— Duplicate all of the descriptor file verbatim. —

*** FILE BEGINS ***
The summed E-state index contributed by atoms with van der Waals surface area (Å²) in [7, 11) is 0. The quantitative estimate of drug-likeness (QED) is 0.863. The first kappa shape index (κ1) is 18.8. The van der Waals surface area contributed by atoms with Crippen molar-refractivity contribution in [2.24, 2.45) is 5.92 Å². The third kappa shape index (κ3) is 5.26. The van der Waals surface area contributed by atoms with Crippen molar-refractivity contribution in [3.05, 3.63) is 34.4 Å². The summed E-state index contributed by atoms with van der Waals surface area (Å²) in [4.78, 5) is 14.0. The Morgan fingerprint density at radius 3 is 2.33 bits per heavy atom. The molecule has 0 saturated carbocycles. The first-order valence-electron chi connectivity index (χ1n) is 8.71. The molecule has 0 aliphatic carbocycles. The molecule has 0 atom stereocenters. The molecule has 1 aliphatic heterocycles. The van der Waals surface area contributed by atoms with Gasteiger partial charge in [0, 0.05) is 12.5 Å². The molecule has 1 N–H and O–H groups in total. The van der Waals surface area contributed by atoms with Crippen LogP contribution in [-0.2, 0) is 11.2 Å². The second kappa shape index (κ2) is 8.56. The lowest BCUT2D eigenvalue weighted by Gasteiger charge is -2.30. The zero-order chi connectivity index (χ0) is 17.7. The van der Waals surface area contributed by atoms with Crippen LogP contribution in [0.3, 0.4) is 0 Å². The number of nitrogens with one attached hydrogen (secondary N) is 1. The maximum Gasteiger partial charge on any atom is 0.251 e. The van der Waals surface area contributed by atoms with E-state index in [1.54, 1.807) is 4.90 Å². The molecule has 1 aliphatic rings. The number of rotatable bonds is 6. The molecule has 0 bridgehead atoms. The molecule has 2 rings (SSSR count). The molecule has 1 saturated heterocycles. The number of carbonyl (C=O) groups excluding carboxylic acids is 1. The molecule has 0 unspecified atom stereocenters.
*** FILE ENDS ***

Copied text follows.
The summed E-state index contributed by atoms with van der Waals surface area (Å²) in [7, 11) is 0. The quantitative estimate of drug-likeness (QED) is 0.863. The first kappa shape index (κ1) is 18.8. The van der Waals surface area contributed by atoms with Crippen molar-refractivity contribution in [2.24, 2.45) is 5.92 Å². The third kappa shape index (κ3) is 5.26. The van der Waals surface area contributed by atoms with Crippen molar-refractivity contribution in [3.05, 3.63) is 34.4 Å². The summed E-state index contributed by atoms with van der Waals surface area (Å²) in [4.78, 5) is 14.0. The Morgan fingerprint density at radius 3 is 2.33 bits per heavy atom. The molecule has 0 saturated carbocycles. The first-order valence-electron chi connectivity index (χ1n) is 8.71. The molecule has 0 aliphatic carbocycles. The molecule has 0 atom stereocenters. The molecule has 1 aliphatic heterocycles. The van der Waals surface area contributed by atoms with Gasteiger partial charge in [0, 0.05) is 12.5 Å². The molecule has 1 N–H and O–H groups in total. The van der Waals surface area contributed by atoms with Crippen LogP contribution in [-0.2, 0) is 11.2 Å². The second kappa shape index (κ2) is 8.56. The lowest BCUT2D eigenvalue weighted by Gasteiger charge is -2.30. The zero-order chi connectivity index (χ0) is 17.7. The van der Waals surface area contributed by atoms with Crippen LogP contribution in [0.3, 0.4) is 0 Å². The number of nitrogens with one attached hydrogen (secondary N) is 1. The maximum Gasteiger partial charge on any atom is 0.251 e. The van der Waals surface area contributed by atoms with E-state index in [1.54, 1.807) is 4.90 Å². The molecule has 1 aliphatic rings. The number of rotatable bonds is 6. The molecule has 0 bridgehead atoms. The molecule has 2 rings (SSSR count). The molecule has 1 saturated heterocycles. The number of carbonyl (C=O) groups excluding carboxylic acids is 1. The molecule has 0 unspecified atom stereocenters.